“A nuclear war cannot be won and must never be fought,” says Bishop David Malloy of Rockford, Illinois, calling on world leaders to disarm.
WASHINGTON (OSV News) — The chairman of the U.S. bishops’ international policy committee called on Catholics and all people of goodwill to pray that the leaders of the United States and other nations around the globe “who govern the control” of nuclear weapons “will earnestly seek to make critically needed progress on arms control.”
“It has been said before, and it bears repeating, that a nuclear war cannot be won and must never be fought,” said Bishop David J. Malloy of Rockford, Illinois, chairman of the U.S. Conference of Catholic Bishops’ Committee on International Justice and Peace.
“Knowing the horrors that can be unleashed in a nuclear war, beseeching Our Lady of Fatima, may these leaders discover new pathways to peace heretofore unseen,” the bishop said in a statement issued Aug. 1, days before the 78th anniversary of the U.S. detonating two atomic bombs over the Japanese cities of Hiroshima and Nagasaki Aug. 6 and 9, 1945, respectively.
Bishop Malloy noted that in July 1945, as a key part of the Manhattan Project, the first nuclear weapon was detonated in the desert in New Mexico.
In the years since, “sadly, the development of nuclear weapons and threat of nuclear war has continued while arms control architecture is dissolving,” he said.
“The Cold War ended over 30 years ago, yet for those who remember, the Cuban Missile Crisis of 1962 brought us to the brink of nuclear annihilation,” Bishop Malloy continued. “And only a precious few today remember those fateful events that brought an end to World War II in the Pacific. With the wars and threat of wars today, the menace of over 10,000 nuclear weapons in our world must not recede further from the public consciousness of today’s generation.”
He noted that “the scourge of the Russia-Ukraine war continues unabated and has included threats of using nuclear weapons.”
Bishop Malloy outlined other threats to the world, including state and non-state actors “capitalizing on rapidly developing cyber technologies that are bringing forth weapons systems of increasing sophistication and lethality.”
New START — which is the last remaining major nuclear arms control treaty between the U.S. and Russia and establishes a limit on deployed strategic warheads — “continues to unravel,” he said.
In his annual state of the nation address Feb. 21 of this year, Russian President Vladimir Putin announced Russia is suspending participation in the New START nuclear weapons treaty. The treaty, which took effect in 2011, is set to expire in February 2026.
Russia’s Foreign Ministry said in a Feb. 21 statement that “to maintain the necessary level of predictability and stability in the nuclear missile area, Russia will take a responsible approach and will continue to strictly comply with the quantitative restrictions stipulated” in the treaty regarding “strategic offensive arms” for the life of the treaty.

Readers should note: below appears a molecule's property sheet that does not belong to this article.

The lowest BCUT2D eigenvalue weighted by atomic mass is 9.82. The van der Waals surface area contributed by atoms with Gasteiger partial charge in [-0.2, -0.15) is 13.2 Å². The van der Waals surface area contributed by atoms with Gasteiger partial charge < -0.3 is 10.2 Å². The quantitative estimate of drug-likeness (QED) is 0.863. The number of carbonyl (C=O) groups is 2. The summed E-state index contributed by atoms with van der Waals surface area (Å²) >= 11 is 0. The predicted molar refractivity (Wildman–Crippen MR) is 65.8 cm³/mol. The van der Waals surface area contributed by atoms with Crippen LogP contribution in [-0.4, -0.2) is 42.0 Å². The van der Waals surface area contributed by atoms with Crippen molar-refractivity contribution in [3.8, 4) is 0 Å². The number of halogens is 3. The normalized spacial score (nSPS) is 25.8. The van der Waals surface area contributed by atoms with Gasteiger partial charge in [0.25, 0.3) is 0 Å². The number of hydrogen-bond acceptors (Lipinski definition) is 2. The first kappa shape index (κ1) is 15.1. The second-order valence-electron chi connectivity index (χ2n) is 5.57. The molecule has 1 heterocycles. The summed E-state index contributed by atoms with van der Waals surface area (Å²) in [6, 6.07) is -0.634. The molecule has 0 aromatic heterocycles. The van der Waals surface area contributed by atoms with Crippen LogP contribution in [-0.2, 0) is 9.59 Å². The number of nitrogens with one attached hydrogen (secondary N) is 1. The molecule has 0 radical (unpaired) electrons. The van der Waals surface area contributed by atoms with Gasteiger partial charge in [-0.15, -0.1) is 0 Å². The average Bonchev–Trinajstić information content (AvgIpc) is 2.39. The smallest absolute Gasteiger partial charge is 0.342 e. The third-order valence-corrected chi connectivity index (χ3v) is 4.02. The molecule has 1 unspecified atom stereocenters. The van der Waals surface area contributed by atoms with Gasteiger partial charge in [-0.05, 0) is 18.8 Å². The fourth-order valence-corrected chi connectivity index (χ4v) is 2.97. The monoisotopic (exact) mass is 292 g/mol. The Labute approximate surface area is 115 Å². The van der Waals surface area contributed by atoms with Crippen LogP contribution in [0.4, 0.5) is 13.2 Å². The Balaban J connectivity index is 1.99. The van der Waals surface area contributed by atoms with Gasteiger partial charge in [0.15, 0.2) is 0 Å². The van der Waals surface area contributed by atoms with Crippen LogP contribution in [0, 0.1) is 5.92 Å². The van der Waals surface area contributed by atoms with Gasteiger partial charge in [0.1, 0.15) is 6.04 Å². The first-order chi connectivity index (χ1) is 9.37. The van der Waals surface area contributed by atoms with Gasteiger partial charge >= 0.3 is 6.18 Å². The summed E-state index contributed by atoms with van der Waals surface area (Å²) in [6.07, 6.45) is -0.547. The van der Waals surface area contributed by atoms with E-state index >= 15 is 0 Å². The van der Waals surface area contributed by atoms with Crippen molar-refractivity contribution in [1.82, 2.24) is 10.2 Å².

The statement blamed the U.S. for Russia’s decision, saying, “Its overt course of malicious escalation of the conflict in and around Ukraine” has created “a fundamentally different security environment for us.” Since Russia launched an all-out invasion of Ukraine Feb. 24, 2022, the U.S. has responded by directing more than $75 billion in military, financial and humanitarian assistance to Ukraine.
The U.S. Department of State said in a June 1 statement that “the Russian Federation’s ‘purported suspension’ of the New START Treaty is legally invalid. As a result, Russia remains bound by its New START Treaty obligations, and is violating the treaty by failing to fulfill many of those obligations.”
Bishop Malloy said “the billions of dollars” spent by countries on the development of weapons systems “are precious resources thereby unavailable for other critical needs of human and economic development.”
“We must remain vigilant never to lose sight of the extraordinary dangers these weapons pose to humanity,” he said. “In our efforts to support arms control, we must always be attentive to the differences between just and unjust considerations of statecraft.”
Bishop Malloy quoted from a letter Pope Francis sent May 19 to Bishop Alexis-Mitsuru Shirahama of Hiroshima, where the 49th G7 summit took place May 19-21. The Group of Seven (G7) is an intergovernmental political forum consisting of Canada, France, Germany, Italy, Japan, the United Kingdom and the United States.
“Recalling his 2019 visit to Japan, Pope Francis reiterated that ‘the use of atomic energy for purposes of war is, today more than ever, a crime not only against the dignity of human beings, but against any possible future of our common home,'” Bishop Malloy said.
Featured image: The city of Nagasaki, Japan, showed scant signs of recovery four years after an atomic bomb was detonated over the city Aug. 9, 1945. Ahead of the 78th anniversary of atomic bombings of Hiroshima and Nagasaki, the chair of U.S. bishops’ international policy committee calls both for remembrance of the bombings and for nuclear arms control. (OSV News photo/Milwaukee Journal Sentinel files, USA TODAY NETWORK via Reuters) Editors: This cutline has been updated to correct anniversary date.